If we were not visiting Manor Street, but going to my mother's sisters on Lyndhurst Road and Lichfield Road, we stayed on the trolleybus as far as Baden Powell Road. Just before we got off, another attraction manifested itself in the shape of a ruined church: St. Christopher's had been bombed in 1941 and was not rebuilt until 1952.

My parents could not have been expected to share my youthful enthusiasm for its burnt-out windows and jagged roofline, as they had been married there in 1935, and I dimly remember going with them to a service in the ruins, with my brother in a pushchair. Beyond the bus stop a high arched bridge carried the disused suburban line over Colwick Road. This bridge was made all the more mysterious and intriguing by the row of silent goods wagons and vans stored on it, never moving, so it seemed, for years on end. There was a dark rumour that these vehicles had been shunted on to the line here to divert the Luftwaffe from lines that were of strategic importance, and the fact that Sneinton was hit in the Nottingham air-raid of May 1941 lent credence to this canard. There was of course no truth in the tale, but I don't think that my aunts were ever convinced. The walk from Colwick Road to Lyndhurst Road and Lichfield Road had nothing as dramatic as Lees Hill Footway, but there were a couple of minor attractions. Next door to my aunt's house on Lyndhurst Road was a shop, but a shop unlike any other I had seen. It was just an ordinary terrace house with a (very slightly) enlarged window, into this I would peer at what seems, at this remove, to have been a profusion of sweets in jars, soap, scrubbing brushes and clothes-lines. On the way to Lichfield Road we would occasionally visit an acquaintance (I forget whom) on Taylor Close. To an envious seven-year old the residents of Taylor Close were as privileged as the denizens of Lees Hill Footway. Both places were high up, with only a path outside the front door instead of a road, and both had a railway at hand, for at the end of the Taylor Close gardens was another glimpse of the Suburban Line; here it ran in a cutting, and you could look down on the row of derelict wagons.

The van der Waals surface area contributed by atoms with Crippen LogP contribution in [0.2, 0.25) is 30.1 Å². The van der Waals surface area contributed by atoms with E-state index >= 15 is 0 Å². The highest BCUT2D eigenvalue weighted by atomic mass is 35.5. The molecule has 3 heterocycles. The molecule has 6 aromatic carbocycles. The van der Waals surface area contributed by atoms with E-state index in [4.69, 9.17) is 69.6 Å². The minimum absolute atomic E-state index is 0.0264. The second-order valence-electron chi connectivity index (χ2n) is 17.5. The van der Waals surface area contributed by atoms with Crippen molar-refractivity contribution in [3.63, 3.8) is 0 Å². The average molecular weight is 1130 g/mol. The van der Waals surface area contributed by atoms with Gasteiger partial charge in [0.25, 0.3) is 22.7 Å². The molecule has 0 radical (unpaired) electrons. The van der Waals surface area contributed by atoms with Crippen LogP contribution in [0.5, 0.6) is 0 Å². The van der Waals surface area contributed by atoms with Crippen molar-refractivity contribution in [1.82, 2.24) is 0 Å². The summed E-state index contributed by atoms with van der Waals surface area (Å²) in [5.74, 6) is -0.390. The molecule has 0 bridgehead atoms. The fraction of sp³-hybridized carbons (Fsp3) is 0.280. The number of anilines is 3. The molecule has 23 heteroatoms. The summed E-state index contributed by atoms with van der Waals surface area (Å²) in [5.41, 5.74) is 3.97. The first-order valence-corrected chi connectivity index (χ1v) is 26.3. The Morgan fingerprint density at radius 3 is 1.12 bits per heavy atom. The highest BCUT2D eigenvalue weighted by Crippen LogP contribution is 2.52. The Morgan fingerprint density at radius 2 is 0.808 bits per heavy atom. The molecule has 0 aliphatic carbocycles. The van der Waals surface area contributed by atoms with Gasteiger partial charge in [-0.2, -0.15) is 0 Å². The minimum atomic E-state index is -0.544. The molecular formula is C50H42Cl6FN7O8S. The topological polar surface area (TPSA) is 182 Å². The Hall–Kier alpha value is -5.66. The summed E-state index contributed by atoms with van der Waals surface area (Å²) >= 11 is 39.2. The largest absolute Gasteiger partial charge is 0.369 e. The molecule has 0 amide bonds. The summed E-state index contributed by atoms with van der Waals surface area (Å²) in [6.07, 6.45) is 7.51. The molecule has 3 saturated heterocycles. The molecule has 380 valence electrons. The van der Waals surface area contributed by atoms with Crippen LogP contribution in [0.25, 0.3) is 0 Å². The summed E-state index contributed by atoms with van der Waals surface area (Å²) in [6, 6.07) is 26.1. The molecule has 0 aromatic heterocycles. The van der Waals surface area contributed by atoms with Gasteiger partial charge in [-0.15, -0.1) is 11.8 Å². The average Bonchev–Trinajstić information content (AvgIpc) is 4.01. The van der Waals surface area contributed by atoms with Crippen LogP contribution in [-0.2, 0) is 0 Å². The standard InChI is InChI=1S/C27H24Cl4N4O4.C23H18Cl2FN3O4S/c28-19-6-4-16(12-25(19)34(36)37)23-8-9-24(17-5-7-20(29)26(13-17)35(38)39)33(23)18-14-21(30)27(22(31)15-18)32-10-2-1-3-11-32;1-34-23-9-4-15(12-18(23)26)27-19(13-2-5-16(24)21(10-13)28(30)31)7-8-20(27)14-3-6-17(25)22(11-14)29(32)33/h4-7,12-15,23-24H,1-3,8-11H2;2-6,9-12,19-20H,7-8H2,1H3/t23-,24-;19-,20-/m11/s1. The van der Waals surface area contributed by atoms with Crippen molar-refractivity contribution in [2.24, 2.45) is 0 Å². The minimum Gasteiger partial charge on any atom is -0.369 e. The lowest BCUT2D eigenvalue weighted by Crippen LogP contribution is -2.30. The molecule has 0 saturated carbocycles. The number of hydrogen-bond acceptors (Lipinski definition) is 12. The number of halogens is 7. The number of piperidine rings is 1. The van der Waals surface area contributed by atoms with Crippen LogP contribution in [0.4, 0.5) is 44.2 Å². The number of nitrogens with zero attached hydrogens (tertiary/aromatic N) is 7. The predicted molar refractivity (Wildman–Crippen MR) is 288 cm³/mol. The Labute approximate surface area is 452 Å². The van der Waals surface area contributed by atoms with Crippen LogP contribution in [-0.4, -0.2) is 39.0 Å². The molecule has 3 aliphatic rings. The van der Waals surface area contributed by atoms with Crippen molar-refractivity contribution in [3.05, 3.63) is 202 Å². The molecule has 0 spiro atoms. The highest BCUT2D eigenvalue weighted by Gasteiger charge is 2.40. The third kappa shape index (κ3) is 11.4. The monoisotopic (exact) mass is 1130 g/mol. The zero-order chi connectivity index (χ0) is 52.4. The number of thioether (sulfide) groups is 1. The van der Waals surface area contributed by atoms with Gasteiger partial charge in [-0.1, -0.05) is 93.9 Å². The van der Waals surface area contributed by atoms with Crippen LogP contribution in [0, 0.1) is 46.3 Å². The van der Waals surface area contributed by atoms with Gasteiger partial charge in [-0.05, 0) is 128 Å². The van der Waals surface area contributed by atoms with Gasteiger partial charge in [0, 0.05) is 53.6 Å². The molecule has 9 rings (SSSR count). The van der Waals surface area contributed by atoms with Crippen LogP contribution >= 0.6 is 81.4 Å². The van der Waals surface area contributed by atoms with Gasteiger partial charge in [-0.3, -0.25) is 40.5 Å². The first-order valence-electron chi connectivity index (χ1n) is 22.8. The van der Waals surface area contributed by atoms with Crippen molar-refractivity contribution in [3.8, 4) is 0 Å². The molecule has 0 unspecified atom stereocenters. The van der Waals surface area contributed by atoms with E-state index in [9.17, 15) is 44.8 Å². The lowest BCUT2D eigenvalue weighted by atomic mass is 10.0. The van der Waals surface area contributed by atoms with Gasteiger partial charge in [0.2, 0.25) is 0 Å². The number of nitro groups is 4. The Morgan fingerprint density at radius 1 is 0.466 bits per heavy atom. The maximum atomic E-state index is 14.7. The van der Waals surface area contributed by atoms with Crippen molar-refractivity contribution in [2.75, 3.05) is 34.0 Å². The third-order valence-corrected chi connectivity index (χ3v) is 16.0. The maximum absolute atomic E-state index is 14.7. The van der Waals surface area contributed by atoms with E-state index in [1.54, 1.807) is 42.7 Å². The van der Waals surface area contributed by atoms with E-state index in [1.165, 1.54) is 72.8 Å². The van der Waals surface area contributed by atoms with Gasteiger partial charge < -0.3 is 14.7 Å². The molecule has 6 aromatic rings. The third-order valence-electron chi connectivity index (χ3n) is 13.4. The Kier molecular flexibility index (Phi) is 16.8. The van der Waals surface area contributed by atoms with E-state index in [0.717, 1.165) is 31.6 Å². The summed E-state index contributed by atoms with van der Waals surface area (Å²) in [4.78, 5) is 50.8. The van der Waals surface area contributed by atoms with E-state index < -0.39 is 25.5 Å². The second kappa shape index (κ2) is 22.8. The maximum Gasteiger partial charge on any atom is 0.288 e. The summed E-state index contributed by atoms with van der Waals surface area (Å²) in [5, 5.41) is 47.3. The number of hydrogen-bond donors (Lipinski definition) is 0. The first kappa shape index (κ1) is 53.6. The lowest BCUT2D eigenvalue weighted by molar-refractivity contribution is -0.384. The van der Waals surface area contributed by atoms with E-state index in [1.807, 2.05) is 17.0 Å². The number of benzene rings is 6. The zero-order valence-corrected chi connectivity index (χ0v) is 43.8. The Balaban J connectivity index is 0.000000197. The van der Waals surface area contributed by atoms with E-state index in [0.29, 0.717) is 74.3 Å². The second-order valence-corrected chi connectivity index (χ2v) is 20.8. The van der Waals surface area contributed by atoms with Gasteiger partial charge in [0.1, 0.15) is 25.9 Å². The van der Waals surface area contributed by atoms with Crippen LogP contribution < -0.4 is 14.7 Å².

During my later boyhood years, if ever we arrived at my Lichfield Road aunt's in the evening, her house would be graced by cars parked outside. These were not family vehicles (such conveyances did not exist), but belonged to the patrons of a mysterious institution called the Wembley Club, which lay at the corner of Sneinton Dale. Social clubs, then as now, were to me a closed world, and I had no idea of what went on there. According to my aunt, though, the chief pleasure of its customers reposed in the slamming of car doors below her bedroom window just as she and my uncle were drifting into sleep.